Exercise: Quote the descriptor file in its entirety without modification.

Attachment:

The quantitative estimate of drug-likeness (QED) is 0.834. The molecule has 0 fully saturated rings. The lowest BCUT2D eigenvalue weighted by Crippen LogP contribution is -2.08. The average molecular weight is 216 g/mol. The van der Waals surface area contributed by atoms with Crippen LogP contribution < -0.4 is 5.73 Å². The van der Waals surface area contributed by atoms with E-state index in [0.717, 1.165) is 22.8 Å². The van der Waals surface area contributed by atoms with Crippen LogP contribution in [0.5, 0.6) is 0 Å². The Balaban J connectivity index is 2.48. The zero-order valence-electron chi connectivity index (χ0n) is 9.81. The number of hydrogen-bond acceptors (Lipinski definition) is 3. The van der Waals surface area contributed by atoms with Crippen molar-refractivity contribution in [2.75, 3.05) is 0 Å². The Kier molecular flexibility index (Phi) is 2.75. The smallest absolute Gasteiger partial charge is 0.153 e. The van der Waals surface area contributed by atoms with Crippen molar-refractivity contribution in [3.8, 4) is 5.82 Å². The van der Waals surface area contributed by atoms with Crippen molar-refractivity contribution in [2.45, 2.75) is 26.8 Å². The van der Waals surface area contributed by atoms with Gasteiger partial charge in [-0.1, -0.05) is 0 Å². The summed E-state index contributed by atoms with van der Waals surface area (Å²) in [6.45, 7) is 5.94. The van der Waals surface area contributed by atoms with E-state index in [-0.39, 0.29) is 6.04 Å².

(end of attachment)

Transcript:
The quantitative estimate of drug-likeness (QED) is 0.834. The molecule has 0 fully saturated rings. The lowest BCUT2D eigenvalue weighted by Crippen LogP contribution is -2.08. The average molecular weight is 216 g/mol. The van der Waals surface area contributed by atoms with Crippen LogP contribution < -0.4 is 5.73 Å². The van der Waals surface area contributed by atoms with E-state index in [0.717, 1.165) is 22.8 Å². The van der Waals surface area contributed by atoms with Crippen LogP contribution in [0.5, 0.6) is 0 Å². The Balaban J connectivity index is 2.48. The zero-order valence-electron chi connectivity index (χ0n) is 9.81. The number of hydrogen-bond acceptors (Lipinski definition) is 3. The van der Waals surface area contributed by atoms with Crippen molar-refractivity contribution in [2.75, 3.05) is 0 Å². The Kier molecular flexibility index (Phi) is 2.75. The smallest absolute Gasteiger partial charge is 0.153 e. The van der Waals surface area contributed by atoms with Crippen molar-refractivity contribution in [3.8, 4) is 5.82 Å². The van der Waals surface area contributed by atoms with Crippen molar-refractivity contribution in [2.45, 2.75) is 26.8 Å². The van der Waals surface area contributed by atoms with Gasteiger partial charge in [-0.1, -0.05) is 0 Å². The summed E-state index contributed by atoms with van der Waals surface area (Å²) in [6.45, 7) is 5.94. The van der Waals surface area contributed by atoms with E-state index in [-0.39, 0.29) is 6.04 Å².